Rep. Sharpe pushes change in education through H.361

ADDISON COUNTY — Rep. David Sharpe doesn’t give off the aura of a salesman. His elbow-patched blazers may echo Willy Loman, but the soft-spoken, veteran legislator isn’t in the business of sweet-talking his way to a few bucks.
But however unnatural it may come to him, selling was exactly what Sharpe set out to do at town meetings in his district this week. It’s not goods the Bristol Democrat is hawking, but an education bill that would drastically change the organization of Vermont’s schools and alter how they are governed.
The bill, H.361, would consolidate the 277 school districts that presently exist statewide to fewer, larger districts of at least 1,100 students. The goals of the legislation are clear: to cut costs by increasing efficiency, and ultimately ease the education tax burden on Vermonters.
Realizing those goals is far more complicated.
Sharpe confesses that winning the support of voters, many of whom are wary of losing input over how their schools are run, is no easy task. But if anyone has the ability to turn skeptics into believers, it’s Sharpe. He’s been a longtime Statehouse advocate for education, and in February shepherded H.361 through the House Education Committee, which he chairs.
At town meetings in Bristol, Starksboro, Monkton and Lincoln, Sharpe told voters that Vermont needs to rethink the way it structures its education system, both to rein in spending and make sure students are getting the best possible education.
“We don’t do such a good job educating kids from low income homes, and we don’t inspire kids to go beyond high school,” he said at Monkton’s town meeting, noting that only about half of Vermont high school graduates move on to some form of higher education.
Sharpe added that Vermont’s education system, over the years, has become unnecessarily complex and expensive. He created a chart of the state’s education bureaucracy, crammed with overlapping boxes and arrows, to illustrate his point.
“Would anyone design something as crazy and convoluted as this?” he asked voters in Bristol, holding up the chart.
The bill, H.361, would eliminate some of those boxes. By combining districts and sharing resources, schools would be able to shed administrative staff and redundant bureaucracy. Instead of a host of school boards (the ANeSU has seven, the ACSU, 10), supervisory unions would have as few as one board.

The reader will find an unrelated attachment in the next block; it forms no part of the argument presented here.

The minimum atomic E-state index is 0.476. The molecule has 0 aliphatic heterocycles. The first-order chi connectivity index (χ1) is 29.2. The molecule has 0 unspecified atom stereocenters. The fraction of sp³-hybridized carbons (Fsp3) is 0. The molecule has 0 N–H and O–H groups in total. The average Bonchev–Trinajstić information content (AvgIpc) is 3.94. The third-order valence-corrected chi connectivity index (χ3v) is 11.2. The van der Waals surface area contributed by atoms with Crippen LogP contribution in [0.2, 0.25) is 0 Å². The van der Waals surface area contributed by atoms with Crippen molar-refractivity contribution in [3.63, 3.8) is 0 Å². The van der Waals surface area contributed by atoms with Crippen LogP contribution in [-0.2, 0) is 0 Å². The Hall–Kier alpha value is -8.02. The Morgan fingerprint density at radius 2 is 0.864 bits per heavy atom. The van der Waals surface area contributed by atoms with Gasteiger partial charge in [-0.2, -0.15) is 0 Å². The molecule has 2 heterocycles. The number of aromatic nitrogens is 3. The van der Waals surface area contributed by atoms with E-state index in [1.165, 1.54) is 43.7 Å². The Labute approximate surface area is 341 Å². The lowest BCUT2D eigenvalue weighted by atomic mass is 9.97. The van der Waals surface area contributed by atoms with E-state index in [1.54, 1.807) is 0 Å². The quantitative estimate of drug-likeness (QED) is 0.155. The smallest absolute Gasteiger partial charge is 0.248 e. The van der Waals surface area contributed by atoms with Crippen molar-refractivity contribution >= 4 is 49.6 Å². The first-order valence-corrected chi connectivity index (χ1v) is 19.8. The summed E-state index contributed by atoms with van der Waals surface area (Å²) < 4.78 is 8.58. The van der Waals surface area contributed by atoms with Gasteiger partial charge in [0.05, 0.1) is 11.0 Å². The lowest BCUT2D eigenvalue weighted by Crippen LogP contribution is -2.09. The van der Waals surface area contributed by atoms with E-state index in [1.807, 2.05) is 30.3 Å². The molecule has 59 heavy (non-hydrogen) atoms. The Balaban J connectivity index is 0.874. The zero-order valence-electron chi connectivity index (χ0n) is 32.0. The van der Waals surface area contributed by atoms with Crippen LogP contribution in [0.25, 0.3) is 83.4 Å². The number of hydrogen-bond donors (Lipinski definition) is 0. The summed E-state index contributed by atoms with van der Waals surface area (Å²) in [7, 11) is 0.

Voters’ reception to Sharpe’s pitches at town meeting was tepid. A man at the Monkton meeting asked Sharpe if the state should just dismantle its school funding apparatus, codified in Acts 60 and 68, and leave it to individual towns to pay for their schools.
Sharpe said he understood voters’ frustration with Montpelier, but balked at the idea.
“Be careful what you wish for,” he cautioned, adding that no town raises enough in property taxes to pay for its schools. “Our communities benefit greatly from Acts 60 and 68.”
Sharpe, at the Monkton meeting, took the initiative to address a concern that many voters share — that school consolidation means residents lose local control of their schools. He acknowledged some of the proposals in the bill are controversial, but said that inaction is far more perilous than trying a new approach.
He explained what the five towns of the ANeSU stood to gain if they unified as one school district, rather than five districts under the umbrella of one supervisory union.
“We’d have one board for setting the budget, we’d have access to that budget, and we’d have one tax rate for the district,” he said. “We have to expand our sense of local — it’s not just Monkton, it’s the five towns.”
Sharpe told the Independent Friday that many voters he spoke to at town meetings expressed an aversion to changing their local schools, but were frustrated with expensive education taxes.
“I do think there’s a growing awareness that doing nothing is not an option, and this (bill) is a pretty good step to take,” Sharpe said.
The veteran legislator said the bill would also address a frustration that many voters share — a lack of local control over supervisory union budgets.